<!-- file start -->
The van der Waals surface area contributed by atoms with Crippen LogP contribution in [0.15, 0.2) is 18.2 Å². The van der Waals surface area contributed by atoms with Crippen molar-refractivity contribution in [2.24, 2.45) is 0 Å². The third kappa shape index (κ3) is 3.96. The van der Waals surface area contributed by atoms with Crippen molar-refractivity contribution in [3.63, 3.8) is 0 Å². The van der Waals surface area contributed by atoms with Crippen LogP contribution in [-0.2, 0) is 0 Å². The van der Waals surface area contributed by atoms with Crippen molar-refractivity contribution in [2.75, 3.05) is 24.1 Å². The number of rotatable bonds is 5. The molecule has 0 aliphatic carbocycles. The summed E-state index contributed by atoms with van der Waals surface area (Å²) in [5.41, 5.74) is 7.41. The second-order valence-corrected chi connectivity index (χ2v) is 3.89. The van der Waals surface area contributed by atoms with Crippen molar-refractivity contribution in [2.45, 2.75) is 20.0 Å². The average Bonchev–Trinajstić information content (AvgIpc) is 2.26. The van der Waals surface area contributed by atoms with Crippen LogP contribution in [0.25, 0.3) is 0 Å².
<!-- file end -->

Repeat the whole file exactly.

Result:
The van der Waals surface area contributed by atoms with Crippen LogP contribution in [0.15, 0.2) is 18.2 Å². The van der Waals surface area contributed by atoms with Crippen molar-refractivity contribution in [2.24, 2.45) is 0 Å². The third kappa shape index (κ3) is 3.96. The van der Waals surface area contributed by atoms with Crippen molar-refractivity contribution in [3.63, 3.8) is 0 Å². The van der Waals surface area contributed by atoms with Crippen LogP contribution in [-0.2, 0) is 0 Å². The van der Waals surface area contributed by atoms with Crippen molar-refractivity contribution in [2.75, 3.05) is 24.1 Å². The number of rotatable bonds is 5. The molecule has 0 aliphatic carbocycles. The summed E-state index contributed by atoms with van der Waals surface area (Å²) in [5.41, 5.74) is 7.41. The second-order valence-corrected chi connectivity index (χ2v) is 3.89. The van der Waals surface area contributed by atoms with Crippen molar-refractivity contribution in [2.45, 2.75) is 20.0 Å². The average Bonchev–Trinajstić information content (AvgIpc) is 2.26. The van der Waals surface area contributed by atoms with Crippen LogP contribution in [0.25, 0.3) is 0 Å².